I was asked a while back if I could put together a resource for parents of music students. Parents will sometimes surf by here or contact me looking for advice on how to help their child with music studies. Here are some of my thoughts compiled together, in no particular order.
Encourage, but keep an eye on burnout
Children studying music definitely respond to positive reinforcement. Ask your child to play for you regularly. Ask about how lessons and music classes are going and what music he or she is playing in them. Encourage your child to practice every day, or at least as close to every day as is possible. Conversely, be on the lookout for signs of burnout. Children today seem to be busier than ever with school work, music lessons, rehearsals, dance classes, athletics, and all the other activities parents encourage their children to be a part of. If your goal is to have your child love music and participate in band, be aware that sometimes they may feel burnt out on all the activity and see if they can back off on some for a while. Sometimes when an activity like practicing our instrument becomes a chore we loose the enjoyment we used to get from it.
Try to sign your child up for regular private lessons
There’s almost no replacement for one-on-one private lessons when it comes to success in music. The individualized attention a private instructor can offer will pay off in dividends down the road, as many bad playing habits can not seem to make much of a difference in the short term but are very hard to correct later. Us band directors can only do so much in large ensemble rehearsals when it comes to teaching children to play or sing music.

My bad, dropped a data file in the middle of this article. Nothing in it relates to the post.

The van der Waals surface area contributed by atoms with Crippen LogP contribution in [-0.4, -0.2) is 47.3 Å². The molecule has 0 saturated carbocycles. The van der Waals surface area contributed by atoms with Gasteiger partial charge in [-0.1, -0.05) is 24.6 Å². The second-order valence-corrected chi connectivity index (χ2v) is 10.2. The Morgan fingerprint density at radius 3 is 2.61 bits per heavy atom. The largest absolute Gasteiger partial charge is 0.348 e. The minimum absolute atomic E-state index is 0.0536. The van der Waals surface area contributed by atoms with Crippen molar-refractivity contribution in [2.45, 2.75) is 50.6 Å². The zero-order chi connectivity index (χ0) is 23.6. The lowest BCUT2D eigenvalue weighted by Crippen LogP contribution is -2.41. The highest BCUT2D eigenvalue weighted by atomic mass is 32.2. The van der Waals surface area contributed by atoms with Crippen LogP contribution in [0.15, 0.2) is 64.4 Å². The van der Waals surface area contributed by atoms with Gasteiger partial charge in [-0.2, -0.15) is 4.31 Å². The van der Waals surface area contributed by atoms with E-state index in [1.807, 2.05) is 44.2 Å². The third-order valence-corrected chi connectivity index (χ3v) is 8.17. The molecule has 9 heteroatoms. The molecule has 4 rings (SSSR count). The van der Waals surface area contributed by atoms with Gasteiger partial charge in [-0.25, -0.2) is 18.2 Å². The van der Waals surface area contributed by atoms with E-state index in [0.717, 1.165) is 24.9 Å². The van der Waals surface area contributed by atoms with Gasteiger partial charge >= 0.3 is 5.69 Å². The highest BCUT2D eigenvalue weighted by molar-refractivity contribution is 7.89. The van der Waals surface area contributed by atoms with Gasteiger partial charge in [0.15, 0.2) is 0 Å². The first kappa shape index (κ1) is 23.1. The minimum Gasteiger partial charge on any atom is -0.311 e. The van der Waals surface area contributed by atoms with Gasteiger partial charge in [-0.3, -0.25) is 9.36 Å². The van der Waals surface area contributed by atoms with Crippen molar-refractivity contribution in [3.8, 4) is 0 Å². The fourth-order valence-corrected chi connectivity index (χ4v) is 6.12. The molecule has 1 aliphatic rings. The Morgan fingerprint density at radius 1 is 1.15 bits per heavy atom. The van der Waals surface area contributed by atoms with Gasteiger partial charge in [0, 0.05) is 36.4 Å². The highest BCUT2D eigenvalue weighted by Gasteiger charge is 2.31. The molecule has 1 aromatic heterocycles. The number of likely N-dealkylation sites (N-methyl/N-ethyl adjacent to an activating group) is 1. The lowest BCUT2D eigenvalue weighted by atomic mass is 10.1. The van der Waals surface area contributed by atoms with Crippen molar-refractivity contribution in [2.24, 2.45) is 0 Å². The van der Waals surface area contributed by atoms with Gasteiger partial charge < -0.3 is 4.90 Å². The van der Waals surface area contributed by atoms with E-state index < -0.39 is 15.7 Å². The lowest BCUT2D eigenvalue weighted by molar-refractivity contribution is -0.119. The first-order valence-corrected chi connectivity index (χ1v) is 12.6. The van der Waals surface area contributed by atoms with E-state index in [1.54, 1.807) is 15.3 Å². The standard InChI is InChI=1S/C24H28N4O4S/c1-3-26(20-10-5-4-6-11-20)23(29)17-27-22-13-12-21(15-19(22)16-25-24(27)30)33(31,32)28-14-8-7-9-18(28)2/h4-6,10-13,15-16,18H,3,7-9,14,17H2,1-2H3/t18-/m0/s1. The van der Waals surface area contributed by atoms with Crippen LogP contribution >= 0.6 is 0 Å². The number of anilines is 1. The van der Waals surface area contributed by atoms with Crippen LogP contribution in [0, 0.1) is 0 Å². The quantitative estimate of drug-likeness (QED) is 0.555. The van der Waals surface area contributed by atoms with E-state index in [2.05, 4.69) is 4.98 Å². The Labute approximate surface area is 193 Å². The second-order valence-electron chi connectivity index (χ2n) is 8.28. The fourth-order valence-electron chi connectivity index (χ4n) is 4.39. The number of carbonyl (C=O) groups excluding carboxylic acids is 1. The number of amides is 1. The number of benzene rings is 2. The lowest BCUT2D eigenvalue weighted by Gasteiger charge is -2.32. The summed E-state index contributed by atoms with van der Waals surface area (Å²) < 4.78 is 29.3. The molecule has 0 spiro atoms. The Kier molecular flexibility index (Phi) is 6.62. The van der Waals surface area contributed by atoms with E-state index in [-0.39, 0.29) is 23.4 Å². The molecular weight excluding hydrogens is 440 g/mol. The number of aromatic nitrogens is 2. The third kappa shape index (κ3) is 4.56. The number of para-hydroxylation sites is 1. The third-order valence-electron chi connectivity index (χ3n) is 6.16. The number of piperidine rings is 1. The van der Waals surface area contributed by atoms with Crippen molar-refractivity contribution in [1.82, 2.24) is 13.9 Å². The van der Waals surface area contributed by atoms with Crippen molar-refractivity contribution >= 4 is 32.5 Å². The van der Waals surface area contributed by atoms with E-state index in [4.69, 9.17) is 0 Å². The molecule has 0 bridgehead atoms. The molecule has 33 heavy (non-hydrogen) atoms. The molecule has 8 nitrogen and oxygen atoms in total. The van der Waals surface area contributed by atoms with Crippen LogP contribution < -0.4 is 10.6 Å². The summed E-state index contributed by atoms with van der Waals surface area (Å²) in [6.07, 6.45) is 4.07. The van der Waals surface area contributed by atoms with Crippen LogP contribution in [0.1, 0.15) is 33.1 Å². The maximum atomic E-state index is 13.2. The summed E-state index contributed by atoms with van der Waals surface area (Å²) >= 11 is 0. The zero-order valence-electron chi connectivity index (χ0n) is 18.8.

One trend I’ve noticed is that many students want to take a lesson or three just before a big contest or audition, and then drop the lessons once it has passed. While catching the occasional lesson like this is better than no private lessons at all, it’s not really the best way to prepare. While I’m always happy to help a student prepare for an all-state audition, very often the issues holding a student back are best addressed in exercises or etudes that aren’t going to be asked on the audition or contest. Having a regular meeting with a private instructor is going to mean better overall musicianship and developing the skills and will better prepare the student for learning the contest music.
Listen to “art” music in the home or car with your child and make recordings available
I’ve got nothing against pop, country, rap, etc. In fact, I like to listen to a wide variety of musical genres and feel there’s good (and bad) music in all styles. That said, music is an aural art form and music students who aren’t exposed to the sounds they will be performing will be at a disadvantage when it comes to learning how to play with a characteristic tone and with a stylistic approach. Take the time to put on some music that will broaden your child’s listening skills, with an emphasis on the instrument that your child is studying.
Rent or purchase a decent instrument, make needed repairs quickly
You don’t have to go overboard and buy a top of the line instrument, but your child’s instrument should be in good playing condition and be well put together. If there are dents in a trombone slide, leaky pads on the clarinet, or sticky valves on a trumpet the instrument is going to be harder (or impossible) to play and limit your child’s progress.